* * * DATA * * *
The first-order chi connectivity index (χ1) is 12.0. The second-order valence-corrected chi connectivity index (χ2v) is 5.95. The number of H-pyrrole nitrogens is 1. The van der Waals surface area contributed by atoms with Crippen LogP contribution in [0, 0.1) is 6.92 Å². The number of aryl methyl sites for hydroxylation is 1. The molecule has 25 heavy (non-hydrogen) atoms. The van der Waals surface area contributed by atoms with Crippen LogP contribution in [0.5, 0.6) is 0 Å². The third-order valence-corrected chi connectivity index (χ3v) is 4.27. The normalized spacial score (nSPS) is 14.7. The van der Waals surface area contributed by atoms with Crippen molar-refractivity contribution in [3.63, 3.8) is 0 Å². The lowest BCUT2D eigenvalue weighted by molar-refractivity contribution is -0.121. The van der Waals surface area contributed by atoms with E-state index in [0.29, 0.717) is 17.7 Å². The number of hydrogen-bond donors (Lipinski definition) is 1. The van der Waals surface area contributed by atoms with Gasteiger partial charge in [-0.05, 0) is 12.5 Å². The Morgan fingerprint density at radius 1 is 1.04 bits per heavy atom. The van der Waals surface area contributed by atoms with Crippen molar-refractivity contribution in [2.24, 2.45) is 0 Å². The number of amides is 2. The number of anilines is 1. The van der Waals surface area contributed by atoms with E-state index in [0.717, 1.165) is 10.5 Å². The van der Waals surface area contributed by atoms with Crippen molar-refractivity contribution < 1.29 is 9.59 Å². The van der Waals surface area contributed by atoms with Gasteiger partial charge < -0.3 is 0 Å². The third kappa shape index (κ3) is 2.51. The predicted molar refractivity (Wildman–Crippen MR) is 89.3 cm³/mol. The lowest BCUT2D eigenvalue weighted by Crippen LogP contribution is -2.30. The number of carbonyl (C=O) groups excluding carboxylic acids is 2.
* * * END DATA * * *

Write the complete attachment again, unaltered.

The first-order chi connectivity index (χ1) is 12.0. The second-order valence-corrected chi connectivity index (χ2v) is 5.95. The number of H-pyrrole nitrogens is 1. The van der Waals surface area contributed by atoms with Crippen LogP contribution in [0, 0.1) is 6.92 Å². The number of aryl methyl sites for hydroxylation is 1. The molecule has 25 heavy (non-hydrogen) atoms. The van der Waals surface area contributed by atoms with Crippen LogP contribution in [0.5, 0.6) is 0 Å². The third-order valence-corrected chi connectivity index (χ3v) is 4.27. The normalized spacial score (nSPS) is 14.7. The van der Waals surface area contributed by atoms with Crippen molar-refractivity contribution in [3.63, 3.8) is 0 Å². The lowest BCUT2D eigenvalue weighted by molar-refractivity contribution is -0.121. The van der Waals surface area contributed by atoms with E-state index in [0.29, 0.717) is 17.7 Å². The number of hydrogen-bond donors (Lipinski definition) is 1. The van der Waals surface area contributed by atoms with Gasteiger partial charge in [-0.05, 0) is 12.5 Å². The Morgan fingerprint density at radius 1 is 1.04 bits per heavy atom. The van der Waals surface area contributed by atoms with Crippen molar-refractivity contribution in [2.24, 2.45) is 0 Å². The number of amides is 2. The number of anilines is 1. The van der Waals surface area contributed by atoms with E-state index in [0.717, 1.165) is 10.5 Å². The van der Waals surface area contributed by atoms with Crippen molar-refractivity contribution < 1.29 is 9.59 Å². The van der Waals surface area contributed by atoms with Gasteiger partial charge < -0.3 is 0 Å². The third kappa shape index (κ3) is 2.51. The predicted molar refractivity (Wildman–Crippen MR) is 89.3 cm³/mol. The lowest BCUT2D eigenvalue weighted by Crippen LogP contribution is -2.30. The number of carbonyl (C=O) groups excluding carboxylic acids is 2.